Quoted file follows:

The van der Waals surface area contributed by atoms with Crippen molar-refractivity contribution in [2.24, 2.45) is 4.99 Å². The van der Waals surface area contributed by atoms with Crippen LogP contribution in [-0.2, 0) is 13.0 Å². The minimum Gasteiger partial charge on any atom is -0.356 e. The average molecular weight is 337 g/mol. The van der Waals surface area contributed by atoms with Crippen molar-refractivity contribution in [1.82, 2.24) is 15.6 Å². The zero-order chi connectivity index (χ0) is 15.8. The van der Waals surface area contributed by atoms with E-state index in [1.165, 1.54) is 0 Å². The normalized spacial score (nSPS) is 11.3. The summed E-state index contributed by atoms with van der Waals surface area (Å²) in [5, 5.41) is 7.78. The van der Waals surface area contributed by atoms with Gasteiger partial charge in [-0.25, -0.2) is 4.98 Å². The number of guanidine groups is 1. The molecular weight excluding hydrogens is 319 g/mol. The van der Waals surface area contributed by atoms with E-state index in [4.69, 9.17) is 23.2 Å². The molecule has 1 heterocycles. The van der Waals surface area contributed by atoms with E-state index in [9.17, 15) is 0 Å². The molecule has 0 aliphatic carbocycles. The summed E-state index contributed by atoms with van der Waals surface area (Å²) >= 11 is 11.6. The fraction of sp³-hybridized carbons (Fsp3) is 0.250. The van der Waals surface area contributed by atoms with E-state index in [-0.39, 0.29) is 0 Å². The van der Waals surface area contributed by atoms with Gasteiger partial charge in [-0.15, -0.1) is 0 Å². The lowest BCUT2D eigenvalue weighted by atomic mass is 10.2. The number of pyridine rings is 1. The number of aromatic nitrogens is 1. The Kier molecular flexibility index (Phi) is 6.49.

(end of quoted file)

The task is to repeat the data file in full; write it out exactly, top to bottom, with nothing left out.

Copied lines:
The van der Waals surface area contributed by atoms with Crippen molar-refractivity contribution in [2.24, 2.45) is 4.99 Å². The van der Waals surface area contributed by atoms with Crippen LogP contribution in [-0.2, 0) is 13.0 Å². The minimum Gasteiger partial charge on any atom is -0.356 e. The average molecular weight is 337 g/mol. The van der Waals surface area contributed by atoms with Crippen molar-refractivity contribution in [1.82, 2.24) is 15.6 Å². The zero-order chi connectivity index (χ0) is 15.8. The van der Waals surface area contributed by atoms with E-state index in [1.165, 1.54) is 0 Å². The normalized spacial score (nSPS) is 11.3. The summed E-state index contributed by atoms with van der Waals surface area (Å²) in [5, 5.41) is 7.78. The van der Waals surface area contributed by atoms with Gasteiger partial charge in [-0.25, -0.2) is 4.98 Å². The number of guanidine groups is 1. The molecular weight excluding hydrogens is 319 g/mol. The van der Waals surface area contributed by atoms with E-state index in [4.69, 9.17) is 23.2 Å². The molecule has 1 heterocycles. The van der Waals surface area contributed by atoms with E-state index in [9.17, 15) is 0 Å². The molecule has 0 aliphatic carbocycles. The summed E-state index contributed by atoms with van der Waals surface area (Å²) >= 11 is 11.6. The fraction of sp³-hybridized carbons (Fsp3) is 0.250. The van der Waals surface area contributed by atoms with E-state index in [-0.39, 0.29) is 0 Å². The van der Waals surface area contributed by atoms with Gasteiger partial charge in [-0.15, -0.1) is 0 Å². The lowest BCUT2D eigenvalue weighted by atomic mass is 10.2. The number of pyridine rings is 1. The number of aromatic nitrogens is 1. The Kier molecular flexibility index (Phi) is 6.49.